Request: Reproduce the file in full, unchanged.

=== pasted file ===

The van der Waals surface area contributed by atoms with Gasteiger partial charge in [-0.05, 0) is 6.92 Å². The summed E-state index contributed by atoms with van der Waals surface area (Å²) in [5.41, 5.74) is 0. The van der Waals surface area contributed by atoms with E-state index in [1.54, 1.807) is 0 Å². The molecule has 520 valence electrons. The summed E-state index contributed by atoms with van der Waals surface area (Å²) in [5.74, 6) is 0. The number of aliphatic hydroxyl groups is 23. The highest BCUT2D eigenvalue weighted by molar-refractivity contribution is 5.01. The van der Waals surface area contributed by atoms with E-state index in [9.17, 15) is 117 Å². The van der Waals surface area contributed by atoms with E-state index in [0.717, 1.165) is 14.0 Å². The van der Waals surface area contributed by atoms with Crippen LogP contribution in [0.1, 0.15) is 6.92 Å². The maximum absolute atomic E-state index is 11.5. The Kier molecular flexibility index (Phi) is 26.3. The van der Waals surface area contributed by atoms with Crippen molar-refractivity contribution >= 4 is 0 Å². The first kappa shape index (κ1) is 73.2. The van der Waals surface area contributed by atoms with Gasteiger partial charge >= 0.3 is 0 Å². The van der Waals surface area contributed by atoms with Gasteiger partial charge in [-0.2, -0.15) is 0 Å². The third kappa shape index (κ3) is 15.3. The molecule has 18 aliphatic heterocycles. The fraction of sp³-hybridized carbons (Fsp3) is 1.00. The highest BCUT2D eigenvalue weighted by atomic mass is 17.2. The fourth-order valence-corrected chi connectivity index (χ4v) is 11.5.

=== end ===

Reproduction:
The van der Waals surface area contributed by atoms with Gasteiger partial charge in [-0.05, 0) is 6.92 Å². The summed E-state index contributed by atoms with van der Waals surface area (Å²) in [5.41, 5.74) is 0. The van der Waals surface area contributed by atoms with E-state index in [1.54, 1.807) is 0 Å². The molecule has 520 valence electrons. The summed E-state index contributed by atoms with van der Waals surface area (Å²) in [5.74, 6) is 0. The number of aliphatic hydroxyl groups is 23. The highest BCUT2D eigenvalue weighted by molar-refractivity contribution is 5.01. The van der Waals surface area contributed by atoms with E-state index in [9.17, 15) is 117 Å². The van der Waals surface area contributed by atoms with E-state index in [0.717, 1.165) is 14.0 Å². The van der Waals surface area contributed by atoms with Crippen LogP contribution in [0.1, 0.15) is 6.92 Å². The maximum absolute atomic E-state index is 11.5. The Kier molecular flexibility index (Phi) is 26.3. The van der Waals surface area contributed by atoms with Crippen molar-refractivity contribution >= 4 is 0 Å². The first kappa shape index (κ1) is 73.2. The van der Waals surface area contributed by atoms with Gasteiger partial charge >= 0.3 is 0 Å². The van der Waals surface area contributed by atoms with Gasteiger partial charge in [-0.2, -0.15) is 0 Å². The third kappa shape index (κ3) is 15.3. The molecule has 18 aliphatic heterocycles. The fraction of sp³-hybridized carbons (Fsp3) is 1.00. The highest BCUT2D eigenvalue weighted by atomic mass is 17.2. The fourth-order valence-corrected chi connectivity index (χ4v) is 11.5.